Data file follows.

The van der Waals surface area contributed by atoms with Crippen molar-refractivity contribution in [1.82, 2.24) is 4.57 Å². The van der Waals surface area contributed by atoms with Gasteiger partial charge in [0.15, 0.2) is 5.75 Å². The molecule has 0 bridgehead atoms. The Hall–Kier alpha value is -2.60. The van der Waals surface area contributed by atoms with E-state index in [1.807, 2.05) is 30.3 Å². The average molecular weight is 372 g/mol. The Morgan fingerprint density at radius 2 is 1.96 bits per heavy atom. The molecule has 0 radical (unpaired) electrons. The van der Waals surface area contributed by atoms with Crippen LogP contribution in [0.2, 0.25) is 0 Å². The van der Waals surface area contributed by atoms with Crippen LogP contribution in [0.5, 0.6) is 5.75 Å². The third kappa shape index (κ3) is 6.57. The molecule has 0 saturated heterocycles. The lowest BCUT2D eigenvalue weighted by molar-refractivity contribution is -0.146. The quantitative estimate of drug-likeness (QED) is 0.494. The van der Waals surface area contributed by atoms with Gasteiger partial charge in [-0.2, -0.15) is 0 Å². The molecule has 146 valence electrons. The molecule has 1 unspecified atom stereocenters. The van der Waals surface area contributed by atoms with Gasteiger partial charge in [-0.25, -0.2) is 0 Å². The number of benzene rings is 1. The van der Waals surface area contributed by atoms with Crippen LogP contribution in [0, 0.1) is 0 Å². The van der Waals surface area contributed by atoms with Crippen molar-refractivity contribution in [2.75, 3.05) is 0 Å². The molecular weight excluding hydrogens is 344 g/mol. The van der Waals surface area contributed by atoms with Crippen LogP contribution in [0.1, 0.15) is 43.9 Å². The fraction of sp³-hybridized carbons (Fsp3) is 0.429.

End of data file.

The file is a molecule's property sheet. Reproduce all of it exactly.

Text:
The van der Waals surface area contributed by atoms with Crippen molar-refractivity contribution in [1.82, 2.24) is 4.57 Å². The van der Waals surface area contributed by atoms with Gasteiger partial charge in [0.15, 0.2) is 5.75 Å². The molecule has 0 bridgehead atoms. The Hall–Kier alpha value is -2.60. The van der Waals surface area contributed by atoms with E-state index in [1.807, 2.05) is 30.3 Å². The average molecular weight is 372 g/mol. The Morgan fingerprint density at radius 2 is 1.96 bits per heavy atom. The molecule has 0 radical (unpaired) electrons. The van der Waals surface area contributed by atoms with Crippen LogP contribution in [0.2, 0.25) is 0 Å². The van der Waals surface area contributed by atoms with Crippen LogP contribution in [0.5, 0.6) is 5.75 Å². The third kappa shape index (κ3) is 6.57. The molecule has 0 saturated heterocycles. The lowest BCUT2D eigenvalue weighted by molar-refractivity contribution is -0.146. The quantitative estimate of drug-likeness (QED) is 0.494. The van der Waals surface area contributed by atoms with Gasteiger partial charge in [-0.2, -0.15) is 0 Å². The molecule has 146 valence electrons. The molecule has 1 unspecified atom stereocenters. The van der Waals surface area contributed by atoms with Gasteiger partial charge in [-0.25, -0.2) is 0 Å². The number of benzene rings is 1. The van der Waals surface area contributed by atoms with Crippen LogP contribution in [0, 0.1) is 0 Å². The van der Waals surface area contributed by atoms with Crippen molar-refractivity contribution in [2.75, 3.05) is 0 Å². The molecular weight excluding hydrogens is 344 g/mol. The van der Waals surface area contributed by atoms with Crippen LogP contribution in [0.1, 0.15) is 43.9 Å². The fraction of sp³-hybridized carbons (Fsp3) is 0.429.